International Right to Abortion Comes One Step Closer
NEW YORK, June 1 (C-Fam) A guideline on customary international law adopted by the prestigious International Law Commission this month raises the stakes in every UN negotiation related to abortion.
The commission has announced that “all resolutions, decisions and other acts adopted by international organizations or at intergovernmental conferences… may be used as evidence of binding customary international law.” Additionally, it will not matter if the resolutions themselves are legally binding or not.
Pro-life advocates are duly concerned since abortion advocates have long argued that abortion can already be counted as customary international law and is therefore binding on all states. They have had to rely on these “soft-law” claims since abortion appears in no binding treaty or agreement. They have argued for 30 years that the term “sexual and reproductive health” repeated hundreds of times in UN documents has created such a customary right.
When President George Bush adopted Mexico City policy, forbidding U.S. money from supporting abortion overseas, the Center for Reproductive Rights sued in Federal Court making claims of customary international law related to abortion.
The International Law Commission adopted the guidelines this month over the objections of legal experts from the United States and Germany, who questioned the notion of using conduct of international organizations as evidence of customary international law, among other issues, in written comments on the draft rules earlier this year.
“We believe the ILC should not portray its work as a codification of existing customary international law,” said the legal expert of Germany to the United Nations in no uncertain terms.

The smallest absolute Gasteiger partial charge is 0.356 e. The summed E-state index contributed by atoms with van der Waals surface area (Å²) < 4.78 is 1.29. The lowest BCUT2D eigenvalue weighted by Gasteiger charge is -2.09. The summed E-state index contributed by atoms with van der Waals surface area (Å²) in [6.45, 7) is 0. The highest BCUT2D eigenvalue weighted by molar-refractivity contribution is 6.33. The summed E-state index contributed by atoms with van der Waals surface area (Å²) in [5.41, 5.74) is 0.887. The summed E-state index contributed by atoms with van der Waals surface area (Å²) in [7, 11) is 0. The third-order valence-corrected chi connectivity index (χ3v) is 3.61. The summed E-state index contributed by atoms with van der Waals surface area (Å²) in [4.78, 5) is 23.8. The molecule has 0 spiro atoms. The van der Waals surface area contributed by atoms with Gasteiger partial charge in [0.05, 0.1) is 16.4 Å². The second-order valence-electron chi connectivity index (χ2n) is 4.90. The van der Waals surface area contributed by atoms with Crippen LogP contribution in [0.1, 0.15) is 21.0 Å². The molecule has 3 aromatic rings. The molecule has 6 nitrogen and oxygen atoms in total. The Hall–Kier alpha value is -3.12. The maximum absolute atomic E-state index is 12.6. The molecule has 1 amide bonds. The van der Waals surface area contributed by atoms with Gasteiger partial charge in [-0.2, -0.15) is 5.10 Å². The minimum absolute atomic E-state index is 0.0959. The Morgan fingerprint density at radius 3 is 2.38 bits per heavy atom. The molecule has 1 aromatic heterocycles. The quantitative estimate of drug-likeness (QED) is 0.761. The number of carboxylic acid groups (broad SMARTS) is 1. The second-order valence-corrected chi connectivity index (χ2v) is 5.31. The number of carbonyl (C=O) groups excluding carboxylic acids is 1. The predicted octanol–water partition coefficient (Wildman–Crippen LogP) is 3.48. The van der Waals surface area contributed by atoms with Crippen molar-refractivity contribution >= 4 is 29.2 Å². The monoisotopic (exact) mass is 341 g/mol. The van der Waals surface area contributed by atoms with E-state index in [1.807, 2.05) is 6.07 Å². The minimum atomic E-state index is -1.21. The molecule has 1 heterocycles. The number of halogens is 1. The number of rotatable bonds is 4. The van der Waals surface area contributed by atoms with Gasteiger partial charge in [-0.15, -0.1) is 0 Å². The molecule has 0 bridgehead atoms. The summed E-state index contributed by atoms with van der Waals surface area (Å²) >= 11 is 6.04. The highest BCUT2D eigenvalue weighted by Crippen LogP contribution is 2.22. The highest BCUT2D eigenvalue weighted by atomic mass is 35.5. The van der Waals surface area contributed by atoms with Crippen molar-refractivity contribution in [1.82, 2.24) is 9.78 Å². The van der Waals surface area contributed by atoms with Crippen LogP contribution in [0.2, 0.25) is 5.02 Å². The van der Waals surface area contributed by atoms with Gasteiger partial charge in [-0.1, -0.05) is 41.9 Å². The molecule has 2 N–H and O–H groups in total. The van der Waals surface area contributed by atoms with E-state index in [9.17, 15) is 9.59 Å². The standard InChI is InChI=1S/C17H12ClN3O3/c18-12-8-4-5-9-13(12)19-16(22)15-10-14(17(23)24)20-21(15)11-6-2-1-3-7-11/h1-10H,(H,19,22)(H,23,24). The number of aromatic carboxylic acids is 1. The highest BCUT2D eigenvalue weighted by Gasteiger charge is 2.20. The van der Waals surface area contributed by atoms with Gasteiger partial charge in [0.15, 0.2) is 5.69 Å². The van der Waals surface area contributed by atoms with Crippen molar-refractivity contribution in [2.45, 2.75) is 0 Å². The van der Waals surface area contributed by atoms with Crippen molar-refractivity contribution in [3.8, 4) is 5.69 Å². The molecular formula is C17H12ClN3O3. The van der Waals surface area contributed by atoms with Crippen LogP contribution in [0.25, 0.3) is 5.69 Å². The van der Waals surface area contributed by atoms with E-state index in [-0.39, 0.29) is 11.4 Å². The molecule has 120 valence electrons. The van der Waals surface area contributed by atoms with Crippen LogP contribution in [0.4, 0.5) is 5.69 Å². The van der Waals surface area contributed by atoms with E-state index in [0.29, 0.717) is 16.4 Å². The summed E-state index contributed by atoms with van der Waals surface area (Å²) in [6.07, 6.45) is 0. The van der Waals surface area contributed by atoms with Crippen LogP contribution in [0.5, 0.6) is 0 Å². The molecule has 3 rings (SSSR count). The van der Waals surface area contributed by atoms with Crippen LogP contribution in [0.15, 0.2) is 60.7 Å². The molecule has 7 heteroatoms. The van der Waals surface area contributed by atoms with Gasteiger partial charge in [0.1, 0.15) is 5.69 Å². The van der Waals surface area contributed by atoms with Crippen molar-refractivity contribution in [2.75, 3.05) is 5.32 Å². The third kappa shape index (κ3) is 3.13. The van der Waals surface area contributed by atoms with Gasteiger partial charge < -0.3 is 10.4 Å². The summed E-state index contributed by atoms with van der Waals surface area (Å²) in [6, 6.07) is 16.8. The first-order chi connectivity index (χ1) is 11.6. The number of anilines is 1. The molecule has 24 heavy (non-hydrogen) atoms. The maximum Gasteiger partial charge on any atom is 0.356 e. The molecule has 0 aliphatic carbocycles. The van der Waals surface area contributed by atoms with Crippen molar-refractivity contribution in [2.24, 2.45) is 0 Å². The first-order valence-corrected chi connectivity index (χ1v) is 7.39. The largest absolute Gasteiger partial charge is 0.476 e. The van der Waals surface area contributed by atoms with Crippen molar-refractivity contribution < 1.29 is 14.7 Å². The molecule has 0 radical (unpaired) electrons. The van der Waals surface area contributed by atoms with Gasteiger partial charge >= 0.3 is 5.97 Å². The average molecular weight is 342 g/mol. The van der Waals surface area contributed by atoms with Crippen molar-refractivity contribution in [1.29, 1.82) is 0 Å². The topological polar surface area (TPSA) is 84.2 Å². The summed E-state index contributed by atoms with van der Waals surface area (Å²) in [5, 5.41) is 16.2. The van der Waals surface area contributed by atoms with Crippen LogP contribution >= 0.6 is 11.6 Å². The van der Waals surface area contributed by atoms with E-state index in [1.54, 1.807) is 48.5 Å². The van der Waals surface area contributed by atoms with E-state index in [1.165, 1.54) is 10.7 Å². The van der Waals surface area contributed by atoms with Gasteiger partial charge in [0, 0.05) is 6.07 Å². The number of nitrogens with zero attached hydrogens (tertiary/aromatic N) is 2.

She said the commission should limit itself to codifying existing international norms and not draft articles for direct use by lawyers and judges in courts all over the world. And she suggested the commission was mixing its mandate to codify existing law with that of aiding the progressive development of new international law.
“When the commission blurs the line between these two mandates it calls into question the very foundation of its legitimacy. It is the states and not the commission that create international law. Therefore, any change of international law must be agreed upon by states, by treaty,” she concluded.
Traditionally, a new rule of customary international law would only be discerned if two elements were proven. First, a practice or custom had to be universal before it could be considered normative. Second, the practice or custom was undertaken with the understanding it was required by an existing norm.
The guidelines lower the bar for identifying new rules. They follow a trend of the International Court of Justice and recent legal scholars to require only a “general” practice of states, not one that is universal. And they push the idea that new norms can emerge quickly, undermining the requirement that a customary norm has to be already existing in order to be identified.
And the guidelines expand what evidence can be adduced for proof. Not only are UN resolutions and the negotiations and adoption of UN resolutions considered evidence of customary international law, also the conduct of international, including UN experts and bureaucrats, can be considered a constitutive element of customary international law.
Even “pronouncements of treaty-monitoring bodies established by virtue of multilateral treaties” can be used according to a compilation of possible evidence by the UN secretariat.